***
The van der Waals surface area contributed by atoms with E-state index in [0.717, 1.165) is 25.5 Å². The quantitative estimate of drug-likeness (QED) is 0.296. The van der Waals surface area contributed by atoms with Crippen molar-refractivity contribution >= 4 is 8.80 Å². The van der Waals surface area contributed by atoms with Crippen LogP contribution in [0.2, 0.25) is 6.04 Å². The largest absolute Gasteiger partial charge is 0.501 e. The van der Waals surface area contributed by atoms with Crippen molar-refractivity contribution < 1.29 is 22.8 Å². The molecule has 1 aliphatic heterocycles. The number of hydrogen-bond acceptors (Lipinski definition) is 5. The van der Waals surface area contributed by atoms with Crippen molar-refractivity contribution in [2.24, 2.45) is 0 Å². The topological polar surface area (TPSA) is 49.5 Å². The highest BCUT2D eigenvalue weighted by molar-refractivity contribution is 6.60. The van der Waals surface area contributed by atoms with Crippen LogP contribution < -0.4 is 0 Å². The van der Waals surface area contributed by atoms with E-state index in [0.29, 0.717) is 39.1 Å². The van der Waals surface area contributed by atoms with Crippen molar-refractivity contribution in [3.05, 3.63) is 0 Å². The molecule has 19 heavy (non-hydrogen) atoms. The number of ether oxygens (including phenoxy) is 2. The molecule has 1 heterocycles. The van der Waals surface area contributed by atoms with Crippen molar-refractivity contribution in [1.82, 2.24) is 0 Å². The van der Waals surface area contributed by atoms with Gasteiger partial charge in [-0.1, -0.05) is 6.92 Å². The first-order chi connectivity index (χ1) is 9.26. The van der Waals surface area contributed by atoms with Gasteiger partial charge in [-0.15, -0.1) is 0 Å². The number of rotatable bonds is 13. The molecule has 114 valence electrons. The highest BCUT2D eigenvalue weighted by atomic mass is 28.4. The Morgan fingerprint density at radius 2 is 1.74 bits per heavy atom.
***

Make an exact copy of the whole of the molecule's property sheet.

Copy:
The van der Waals surface area contributed by atoms with E-state index in [0.717, 1.165) is 25.5 Å². The quantitative estimate of drug-likeness (QED) is 0.296. The van der Waals surface area contributed by atoms with Crippen molar-refractivity contribution >= 4 is 8.80 Å². The van der Waals surface area contributed by atoms with Crippen LogP contribution in [0.2, 0.25) is 6.04 Å². The largest absolute Gasteiger partial charge is 0.501 e. The van der Waals surface area contributed by atoms with Crippen molar-refractivity contribution < 1.29 is 22.8 Å². The molecule has 1 aliphatic heterocycles. The number of hydrogen-bond acceptors (Lipinski definition) is 5. The van der Waals surface area contributed by atoms with Crippen molar-refractivity contribution in [2.24, 2.45) is 0 Å². The topological polar surface area (TPSA) is 49.5 Å². The highest BCUT2D eigenvalue weighted by molar-refractivity contribution is 6.60. The van der Waals surface area contributed by atoms with Crippen LogP contribution < -0.4 is 0 Å². The van der Waals surface area contributed by atoms with E-state index in [0.29, 0.717) is 39.1 Å². The van der Waals surface area contributed by atoms with Crippen molar-refractivity contribution in [3.05, 3.63) is 0 Å². The molecule has 19 heavy (non-hydrogen) atoms. The number of ether oxygens (including phenoxy) is 2. The molecule has 1 heterocycles. The van der Waals surface area contributed by atoms with Crippen molar-refractivity contribution in [1.82, 2.24) is 0 Å². The van der Waals surface area contributed by atoms with Gasteiger partial charge in [-0.1, -0.05) is 6.92 Å². The first-order chi connectivity index (χ1) is 9.26. The van der Waals surface area contributed by atoms with Gasteiger partial charge in [-0.15, -0.1) is 0 Å². The number of rotatable bonds is 13. The molecule has 114 valence electrons. The highest BCUT2D eigenvalue weighted by atomic mass is 28.4. The Morgan fingerprint density at radius 2 is 1.74 bits per heavy atom.